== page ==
For some diners, it's the state of a restaurant's restroom facilities that determines whether they'll ever return. For others, it's the volume of background music, the dryness of the martinis, the swiftness with which water glasses are replenished, or the server's piercings. We all have our litmus tests, and for those of us whose personal rating systems primarily concern food, one dish gone wrong can blacklist a restaurant forever. At Mexican restaurants, the buck often stops at the chips and salsa, and for good reason: Why trust a kitchen that can't keep corn chips from going stale or whose salsa is as dull as catsup?
In the case of Mi Rancho Mexican Grill, where the bendy chips and bland salsa save appetites, the answer is No. 52 -- cordorniz, or quail. A common game bird in Mexico, quail is a rare destination dish in Latino restaurants, and I've certainly never witnessed it prepared with such nobility. The meaty double breast and two leg/thigh parts that arrive hissing on a black iron skillet come from the sort of plump, dusky-feathered bird you spot skittering around the fields of South Dakota. Punished lovingly with black pepper, and as moist as brined turkey, the sputtering meat alights on a bed of still-caramelizing onions and warm limes. After forking into the first irresistible bites, you eat the lime-sluiced bird as tacos, by using a fajita-like setup of soft corn tortillas, guacamole and pico de gallo.
(Note: This preparation is only fajita-like. Ordinary fajitas are consistently decent at awful restaurants, disappointing at good ones and boring everywhere. There's nothing boring about Mi Rancho's quail.)
Chowhounds expend tons of air complaining about the sorry quality of Mexican restaurants in the New Orleans area. I've had my own moments, but I realized some time ago that I could wear out a lung on the topic, or I could damn my own litmus tests and embark on a more realistic search -- one for spectacular Mexican dishes rather than spectacular Mexican restaurants. This philosophy is similar, by the way, to New Orleanians' inbred approach to mom-n-pop neighborhood restaurants, where there are always a number of terrible dishes everyone agrees to ignore.
You don't get to No. 52 on Mi Rancho's menu of popular Mexican foods without an open mind and some luck. Let the following paragraphs be a practical guide -- they will lead curious diners to some truly noteworthy food finds and help steer clear of the duds.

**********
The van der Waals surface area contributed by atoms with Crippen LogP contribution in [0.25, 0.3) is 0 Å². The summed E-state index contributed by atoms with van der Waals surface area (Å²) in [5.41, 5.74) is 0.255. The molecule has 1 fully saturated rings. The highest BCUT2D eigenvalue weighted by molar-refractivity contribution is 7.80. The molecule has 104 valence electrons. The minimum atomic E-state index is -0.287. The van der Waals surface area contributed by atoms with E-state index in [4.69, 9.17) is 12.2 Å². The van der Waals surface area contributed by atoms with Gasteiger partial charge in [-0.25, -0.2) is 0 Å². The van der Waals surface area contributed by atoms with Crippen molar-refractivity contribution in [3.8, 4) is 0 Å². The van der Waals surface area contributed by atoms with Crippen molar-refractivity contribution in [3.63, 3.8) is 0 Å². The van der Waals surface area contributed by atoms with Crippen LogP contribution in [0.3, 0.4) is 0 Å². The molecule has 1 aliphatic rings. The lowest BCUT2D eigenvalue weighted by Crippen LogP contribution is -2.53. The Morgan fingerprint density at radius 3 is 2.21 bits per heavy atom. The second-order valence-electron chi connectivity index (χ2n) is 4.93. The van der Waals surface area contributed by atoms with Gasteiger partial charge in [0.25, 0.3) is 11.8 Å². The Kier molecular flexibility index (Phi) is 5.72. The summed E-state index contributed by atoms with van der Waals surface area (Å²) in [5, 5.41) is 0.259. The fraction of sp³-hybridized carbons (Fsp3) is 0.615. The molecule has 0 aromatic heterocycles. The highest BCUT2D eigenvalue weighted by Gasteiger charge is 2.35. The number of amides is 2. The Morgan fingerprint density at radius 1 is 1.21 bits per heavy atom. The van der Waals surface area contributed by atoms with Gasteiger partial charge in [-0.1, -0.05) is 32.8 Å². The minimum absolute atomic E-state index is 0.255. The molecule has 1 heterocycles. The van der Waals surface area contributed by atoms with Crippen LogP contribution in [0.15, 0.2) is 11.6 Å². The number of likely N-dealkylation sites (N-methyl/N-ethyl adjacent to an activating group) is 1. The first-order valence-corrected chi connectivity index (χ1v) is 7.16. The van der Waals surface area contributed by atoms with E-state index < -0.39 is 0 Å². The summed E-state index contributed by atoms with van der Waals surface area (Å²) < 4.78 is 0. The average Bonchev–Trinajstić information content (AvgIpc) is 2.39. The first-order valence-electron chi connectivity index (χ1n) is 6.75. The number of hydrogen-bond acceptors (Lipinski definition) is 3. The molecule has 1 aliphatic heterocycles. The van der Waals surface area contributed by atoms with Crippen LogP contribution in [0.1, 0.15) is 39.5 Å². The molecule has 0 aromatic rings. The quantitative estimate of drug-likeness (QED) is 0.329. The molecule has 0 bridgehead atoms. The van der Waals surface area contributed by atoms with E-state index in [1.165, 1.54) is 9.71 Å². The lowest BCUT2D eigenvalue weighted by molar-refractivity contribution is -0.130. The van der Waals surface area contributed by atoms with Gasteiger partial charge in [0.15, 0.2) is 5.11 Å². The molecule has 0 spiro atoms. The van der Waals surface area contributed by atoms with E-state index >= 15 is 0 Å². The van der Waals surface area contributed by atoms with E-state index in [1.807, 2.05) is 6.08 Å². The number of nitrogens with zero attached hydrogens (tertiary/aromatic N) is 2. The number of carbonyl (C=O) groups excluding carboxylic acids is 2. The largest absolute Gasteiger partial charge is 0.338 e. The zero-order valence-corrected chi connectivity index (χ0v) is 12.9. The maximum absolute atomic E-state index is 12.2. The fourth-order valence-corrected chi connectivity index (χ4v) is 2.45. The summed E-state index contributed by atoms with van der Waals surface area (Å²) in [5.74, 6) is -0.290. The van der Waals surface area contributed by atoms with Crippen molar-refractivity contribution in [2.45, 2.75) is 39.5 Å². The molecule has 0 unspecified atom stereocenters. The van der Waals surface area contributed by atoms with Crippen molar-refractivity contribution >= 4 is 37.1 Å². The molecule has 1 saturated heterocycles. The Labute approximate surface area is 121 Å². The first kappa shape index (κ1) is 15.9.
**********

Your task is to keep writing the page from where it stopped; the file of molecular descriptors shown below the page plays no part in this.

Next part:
Mi Rancho's variable selection of cold aguas frescas might include a thin, spiced horchata made milky with ground rice, or sour-sweet tamarind water containing bits of the fruit's pulp. Margaritas smooth as polished stone come in two sizes; the larger could pass for a fish bowl.
The unfortunate queso fundido appetizer (a bubbling, cheesy casserole) requires eating more of the stale chips, and it cools into an impenetrable dairy raft within three minutes. Order the totopos instead, which are like little nacho canapes. Straightforward flautas -- rolled and fried corn tortilla flutes filled with mashed potatoes -- and a cold, soup-like shrimp cocktail are also worth considering.
The futility of such a system in New Orleans already established, my litmus test for Mexican restaurants in other places is the dark, husky, handsome sauce called mole (and pronounced moh-lay). Proprietor Rosalia Pina's fragrant, almond-skin-brown mole would pass such a test in one bite, its initial bitterness quickly smoothed over by the rich, overlapping flavors of smoke, fruit, earth and heat that evolve from pulverized chiles, nuts, chocolate, onions and tomatoes, among other mysterious ingredients. Coarse-textured and abundant, the mole is served over drumsticks, yet it's just as exhilarating by the spoonful. Lesser Mexican cooks get their mole from a jar, and so before ordering it for the first time at Mi Rancho, I asked the waitress if it was made on the premises. "You insult me," she said, aghast. My deepest apologies.
Soft tacos are mostly safe here. Of the four I tried, three were nearly indiscernible (tacos al pastor, tacos estilo Rancho and tacos de bistec), containing the pleasant composition of salty, charred or roasted meat offset by sharp raw onion, breathtaking cilantro and lime. A barbacoa taco tasted a little too animal. Tamales are touch-and-go, the beef ones bone-dry and the super-moist cheese variety filled with a complementary duo of creamy cheese and hot jalapenos.
The Huasteca Potosina is Mi Rancho's happy answer to a meat-and-starch meal: well-done but juicy skirt steak served with fatty refried beans, fluffed orange rice and three cheese quesadillas brushed with tangy green salsa. Order the camarones a la diabla (overcooked shrimp in tomato-chipotle sauce) only for the pleasant fire that still blazes in the belly two days later. Surrounded by paddle cacti, Mi Rancho's stand-alone building is a heartening vision at the fore of a drab shopping center parking lot. The interior is a corresponding mix of utility and cheer. Dyed burlap tablecloths match the warm sienna walls, and wooden blinds soften the headlights beaming from Lapalco Boulevard. The service is maternal, the lively music sounds like a few shots of tequila and, oh, for those who mind, the restrooms sparkle.
- Cheryl Gerber
- One of the best ways to judge a Mexican restaurant is by its mole, and the mole offered at MI RANCHO MEXICAN GRILL -- served over chicken -- easily passes the test.